After reading the instructions, Unwin successfully reduces a wine glass to a fraction of its size, and realises Humbert is right. As his old friend George Lomax has recently been made a Minister at Whitehall, Unwin journeys to London but is refused access by a number of civil servants. Luck or providence provides an opportunity, as Sir George Lomax arrives by chauffeured Rolls, which Unwin is able to follow into the car park. A while later, Unwin is brought before Sir George when his Rolls and chauffeur are reported missing. Behind locked doors, Unwin briefly returns the car and unwitting dozing occupant to their original size for the benefit of the minister. Having convinced Sir George, Unwin still resolves the Minimiser stays with him until it can be used for the benefit of the nation.
The next day however, a visitor arrives at the vicarage under the pretense of applying for a gardener's job, ties up Mrs Appleby and ransacks the study. Father Unwin strangely assures the local police that nothing will be found missing and, under the impression he is being watched, hatches a plan...
In the evening, Unwin leaves for the vestry with a package and places it in the belfry. The stranger steals in, believing himself to be unseen, only to be locked in and subjected to the full repertoire of the local bell ringers!
The following day, Unwin is urgently summoned by chauffeur driven car to a meeting at Lambeth Palace. There, he is introduced to 'the BISHOP', and told his record in occupied France has been investigated. An offer to work for them is made, and Unwin accepts, revealing he had the Minimiser all along, having reduced it with the aid of a mirror to reflect its rays.
Back at the vicarage, Mrs Appleby is told by Unwin he has accepted 'a special position' but she is more concerned he now wears a hearing aid. In the privacy of his study, Unwin opens his case to reveal 'Adam' seated within. Shortly, 'Adam' becomes the vicarage gardener, and renovates Gabriel. Father Unwin tells him they are truly ready for their 'secret service'...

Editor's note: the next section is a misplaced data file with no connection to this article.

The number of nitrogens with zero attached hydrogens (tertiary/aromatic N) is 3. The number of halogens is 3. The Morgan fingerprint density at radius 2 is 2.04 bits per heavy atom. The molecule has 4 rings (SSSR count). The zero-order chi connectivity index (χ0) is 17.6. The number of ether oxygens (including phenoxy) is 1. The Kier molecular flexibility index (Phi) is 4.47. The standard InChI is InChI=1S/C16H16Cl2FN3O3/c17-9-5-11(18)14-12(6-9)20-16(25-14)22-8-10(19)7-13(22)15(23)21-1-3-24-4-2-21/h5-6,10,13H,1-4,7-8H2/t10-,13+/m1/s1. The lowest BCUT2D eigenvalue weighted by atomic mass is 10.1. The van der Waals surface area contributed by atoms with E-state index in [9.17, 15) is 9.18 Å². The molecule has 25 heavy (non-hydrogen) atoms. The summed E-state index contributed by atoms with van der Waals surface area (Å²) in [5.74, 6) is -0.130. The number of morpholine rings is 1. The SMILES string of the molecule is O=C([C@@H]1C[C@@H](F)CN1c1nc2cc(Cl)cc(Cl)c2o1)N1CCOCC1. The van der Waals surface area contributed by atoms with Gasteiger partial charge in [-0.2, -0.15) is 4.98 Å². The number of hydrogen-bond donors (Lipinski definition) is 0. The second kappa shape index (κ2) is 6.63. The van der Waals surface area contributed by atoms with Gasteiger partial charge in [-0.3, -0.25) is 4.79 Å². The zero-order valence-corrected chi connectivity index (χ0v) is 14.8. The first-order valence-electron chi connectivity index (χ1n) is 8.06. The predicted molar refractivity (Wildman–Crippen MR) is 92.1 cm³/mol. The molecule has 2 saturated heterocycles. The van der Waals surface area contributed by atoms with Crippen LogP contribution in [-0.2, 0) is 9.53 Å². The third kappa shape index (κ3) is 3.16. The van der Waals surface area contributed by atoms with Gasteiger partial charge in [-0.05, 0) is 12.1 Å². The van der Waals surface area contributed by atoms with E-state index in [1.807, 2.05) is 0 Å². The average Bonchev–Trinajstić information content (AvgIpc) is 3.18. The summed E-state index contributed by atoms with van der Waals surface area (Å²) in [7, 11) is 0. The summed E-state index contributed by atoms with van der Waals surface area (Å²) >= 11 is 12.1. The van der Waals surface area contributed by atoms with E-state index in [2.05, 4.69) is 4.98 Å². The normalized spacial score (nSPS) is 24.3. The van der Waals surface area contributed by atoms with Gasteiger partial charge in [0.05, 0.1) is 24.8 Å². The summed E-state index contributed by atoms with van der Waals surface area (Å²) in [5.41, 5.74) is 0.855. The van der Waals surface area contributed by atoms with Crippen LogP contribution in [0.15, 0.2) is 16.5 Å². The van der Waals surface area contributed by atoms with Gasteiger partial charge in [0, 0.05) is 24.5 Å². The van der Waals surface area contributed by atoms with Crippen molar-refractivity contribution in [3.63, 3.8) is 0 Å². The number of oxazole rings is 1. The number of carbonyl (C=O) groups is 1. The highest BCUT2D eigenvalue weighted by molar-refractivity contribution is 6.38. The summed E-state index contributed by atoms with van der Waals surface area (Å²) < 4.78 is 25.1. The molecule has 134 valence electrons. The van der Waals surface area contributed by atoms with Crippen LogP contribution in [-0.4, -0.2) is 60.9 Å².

An interesting start, in more ways than one, and the question has to be asked... why was something like this not made as the first episode of the television series?
Matthew is referred to here as 'Adam' by mistake.
Writer: Unknown. Artist: Peter Ford. 1 page, b/w.
Part 1, Issue 4, week ending 13 March 1971
Eccentric, reclusive industrial tycoon Adrian St. Cyr dots on his cat Cyril, and discusses his financial decisions with him. This is exploited by Marcus Fleming, who sends him an exquisite model of a spitfire for his collection, and a bugged cat collar. Within a short time, St. Cyr is losing millions as the information is exploited, and his threat to leave the country could bring national bankrupcy. As he refuses any direct co-operation, the mission is given to Father Unwin...
Part 2, Issue 5, week ending 20 March 1971
The BISHOP takes Unwin and the Minimiser to an air force base where they are shown the new FS783 strike fighter. Ensuring no-one is to enter the hangar again until they return, Unwin departs for St. Cyr's home, where the recluse has refused to make any more financial transactions. But Fleming is sure this will not last long. Unwin is allowed to see St. Cyr with the 'model' of the FS783, which the millionaire is sutably impressed with. More so, when Matthew starts flying the plane around the room...